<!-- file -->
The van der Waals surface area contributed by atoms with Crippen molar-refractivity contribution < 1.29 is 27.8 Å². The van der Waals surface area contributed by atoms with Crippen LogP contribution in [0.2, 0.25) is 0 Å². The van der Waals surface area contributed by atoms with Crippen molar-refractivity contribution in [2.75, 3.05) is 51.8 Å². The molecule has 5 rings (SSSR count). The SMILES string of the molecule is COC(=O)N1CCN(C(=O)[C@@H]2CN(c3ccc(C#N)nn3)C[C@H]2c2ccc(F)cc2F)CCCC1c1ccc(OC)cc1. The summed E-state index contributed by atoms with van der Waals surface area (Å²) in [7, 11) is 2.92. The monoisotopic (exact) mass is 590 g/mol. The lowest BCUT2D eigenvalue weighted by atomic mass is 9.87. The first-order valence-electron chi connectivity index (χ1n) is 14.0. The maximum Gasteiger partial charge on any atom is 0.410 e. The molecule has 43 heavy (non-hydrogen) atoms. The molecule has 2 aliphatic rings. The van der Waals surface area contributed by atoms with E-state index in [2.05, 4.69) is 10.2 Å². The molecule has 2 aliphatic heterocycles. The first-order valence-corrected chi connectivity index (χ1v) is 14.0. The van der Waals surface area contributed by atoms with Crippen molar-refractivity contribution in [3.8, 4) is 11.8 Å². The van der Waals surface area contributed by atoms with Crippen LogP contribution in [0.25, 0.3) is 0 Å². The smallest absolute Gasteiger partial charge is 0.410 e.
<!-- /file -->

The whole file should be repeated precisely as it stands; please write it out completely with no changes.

The van der Waals surface area contributed by atoms with Crippen molar-refractivity contribution < 1.29 is 27.8 Å². The van der Waals surface area contributed by atoms with Crippen LogP contribution in [0.2, 0.25) is 0 Å². The van der Waals surface area contributed by atoms with Crippen molar-refractivity contribution in [2.75, 3.05) is 51.8 Å². The molecule has 5 rings (SSSR count). The SMILES string of the molecule is COC(=O)N1CCN(C(=O)[C@@H]2CN(c3ccc(C#N)nn3)C[C@H]2c2ccc(F)cc2F)CCCC1c1ccc(OC)cc1. The summed E-state index contributed by atoms with van der Waals surface area (Å²) in [7, 11) is 2.92. The monoisotopic (exact) mass is 590 g/mol. The lowest BCUT2D eigenvalue weighted by atomic mass is 9.87. The first-order valence-electron chi connectivity index (χ1n) is 14.0. The maximum Gasteiger partial charge on any atom is 0.410 e. The molecule has 43 heavy (non-hydrogen) atoms. The molecule has 2 aliphatic rings. The van der Waals surface area contributed by atoms with E-state index in [2.05, 4.69) is 10.2 Å². The molecule has 2 aliphatic heterocycles. The first-order valence-corrected chi connectivity index (χ1v) is 14.0. The van der Waals surface area contributed by atoms with Crippen molar-refractivity contribution in [3.8, 4) is 11.8 Å². The van der Waals surface area contributed by atoms with Crippen LogP contribution in [0.25, 0.3) is 0 Å². The smallest absolute Gasteiger partial charge is 0.410 e.